#1 Eat well
Number one is to eat a healthy, well-balanced diet – this is essential in the fight against cold and flu. Try the following nutrients for an immune-friendly diet.
- Vitamin A & betacarotene – sweet potato, carrots, squash and broccoli
- Vitamin C – kiwi fruit, dark green leafy vegetables, blueberries
- Zinc – pepitas, oysters and other seafood, lean red meat.
- Vitamin B6 – turkey, spinach, eggplant, sunflower seeds, pistachio nuts
- Protein – fish, free range eggs, tofu, beans and legumes.
Limiting sugar, saturated fats and alcohol may also help strengthen your immune system. A diet that is high in refined sugars and saturated fats may affect proper immune function. Alcohol can affect the function of immune cells which may leave you more prone to cold and flu.
#2 Get a good night’s sleep
Sleeping well may also help to keep your immune function at its best for the winter months. If you’re not getting enough sleep, or your sleep is of poor quality, you may be more susceptible to the common cold by suppressing the activity of some immune cells.
Investigations into sleep habits and immunity have found a connection between sleep and susceptibility to the common cold.
In one study, 153 healthy participants recorded their sleep habits for 14 consecutive days before being exposed to the rhinovirus, a common cause of cold. Participants with less than 7 hours sleep were 2.94 times more likely to develop a cold than those with 8 hours or more. Participants found to have a sleep efficiency of less than 92% were 5.5 times more like to develop a cold than those with 98% or more efficiency.
Sleep efficiency is the percentage of time a person actually sleeps between lying down to sleep and getting up in the morning.
How can you get a good night’s sleep? Try going to bed at the same time each night and waking up at the same time each morning. You also need the right bedroom environment. Your room should be dark, quiet, not too hot and technology free.
#3 Stress less
When life is busy and we’re under prolonged periods of stress, our immune function can start to suffer, and before you know it the symptoms of the dreaded cold or flu have started to take hold.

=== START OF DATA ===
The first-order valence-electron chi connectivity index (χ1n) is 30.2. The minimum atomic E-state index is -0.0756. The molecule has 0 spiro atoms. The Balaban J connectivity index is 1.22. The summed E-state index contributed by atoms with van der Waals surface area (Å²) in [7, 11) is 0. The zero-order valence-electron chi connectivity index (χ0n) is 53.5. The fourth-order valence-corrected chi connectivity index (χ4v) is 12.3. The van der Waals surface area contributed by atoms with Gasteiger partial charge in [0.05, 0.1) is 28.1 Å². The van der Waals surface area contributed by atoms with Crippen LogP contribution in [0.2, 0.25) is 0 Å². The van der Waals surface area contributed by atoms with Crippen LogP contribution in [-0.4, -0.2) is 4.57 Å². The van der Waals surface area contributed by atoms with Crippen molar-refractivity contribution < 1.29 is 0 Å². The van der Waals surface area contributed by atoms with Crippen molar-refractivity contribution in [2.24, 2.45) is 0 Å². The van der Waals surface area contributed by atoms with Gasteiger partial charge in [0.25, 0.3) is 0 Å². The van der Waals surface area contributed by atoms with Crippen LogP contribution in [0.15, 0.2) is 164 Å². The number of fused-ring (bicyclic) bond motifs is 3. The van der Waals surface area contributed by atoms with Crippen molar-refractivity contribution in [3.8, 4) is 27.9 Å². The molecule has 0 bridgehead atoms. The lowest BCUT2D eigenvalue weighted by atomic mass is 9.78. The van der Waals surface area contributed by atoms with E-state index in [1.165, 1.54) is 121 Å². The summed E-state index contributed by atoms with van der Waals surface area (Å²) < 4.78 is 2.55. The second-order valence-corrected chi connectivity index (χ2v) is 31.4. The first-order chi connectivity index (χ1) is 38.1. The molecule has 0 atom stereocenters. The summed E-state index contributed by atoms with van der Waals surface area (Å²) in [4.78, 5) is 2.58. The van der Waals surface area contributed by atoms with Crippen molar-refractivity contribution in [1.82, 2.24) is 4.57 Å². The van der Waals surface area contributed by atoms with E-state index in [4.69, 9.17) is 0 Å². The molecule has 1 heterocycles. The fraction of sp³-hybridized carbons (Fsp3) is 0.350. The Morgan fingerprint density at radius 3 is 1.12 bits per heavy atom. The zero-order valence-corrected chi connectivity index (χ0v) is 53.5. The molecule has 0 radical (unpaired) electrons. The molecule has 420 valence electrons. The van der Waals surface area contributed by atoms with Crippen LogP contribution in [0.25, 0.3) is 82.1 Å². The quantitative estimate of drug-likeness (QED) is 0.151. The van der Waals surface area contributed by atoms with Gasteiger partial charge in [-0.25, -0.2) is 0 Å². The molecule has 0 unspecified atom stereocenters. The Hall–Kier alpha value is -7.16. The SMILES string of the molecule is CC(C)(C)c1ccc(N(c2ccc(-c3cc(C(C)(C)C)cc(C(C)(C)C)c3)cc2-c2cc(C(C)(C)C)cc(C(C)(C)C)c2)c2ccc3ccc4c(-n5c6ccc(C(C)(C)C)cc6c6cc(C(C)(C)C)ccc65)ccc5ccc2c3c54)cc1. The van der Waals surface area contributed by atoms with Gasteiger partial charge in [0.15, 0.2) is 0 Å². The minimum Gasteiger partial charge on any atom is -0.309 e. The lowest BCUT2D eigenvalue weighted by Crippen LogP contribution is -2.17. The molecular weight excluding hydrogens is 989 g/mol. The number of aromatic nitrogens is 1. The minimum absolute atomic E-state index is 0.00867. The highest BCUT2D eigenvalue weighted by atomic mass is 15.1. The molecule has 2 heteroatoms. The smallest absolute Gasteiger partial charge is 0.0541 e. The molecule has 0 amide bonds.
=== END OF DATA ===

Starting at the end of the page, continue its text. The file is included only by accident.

Stress leads to an increase in production of adrenal hormones cortisol, adrenaline and noradrenaline. These hormones can cause an inhibition of immune cells and suppression of immune function. Stress may also affect the way our nervous system influences immunity. Stress stimulates the sympathetic nervous system, and our immune system is more positively influenced by the parasympathetic nervous system.
To help reduce your stress and maintain your immunity, take time out and relax by doing activities you enjoy. Regular exercise, meditation and yoga are all great stress reducers. And there’s nothing like losing yourself in a good book while sipping a cup of herbal tea to keep stress at bay.
#4 Botanical immune support
Echinacea spp- probably the most commonly known immune herb, echinacea may help to stimulate immunity and help to prevent upper respiratory tract infections such as the common cold.
Eleutherococcus senticosus- siberian ginseng is a great winter readier as it may help to support immunity and may help to support the body’s response to stress, and support vitality.
Andrographis paniculata- andrographis, and Withania somnifera- winter cherry, are both traditionally used in Ayurvedic medicine and may help to support immune health. Andrographis may help to prevent the common cold and winter cherry also supports a healthy nervous system and the stress response.
References available on request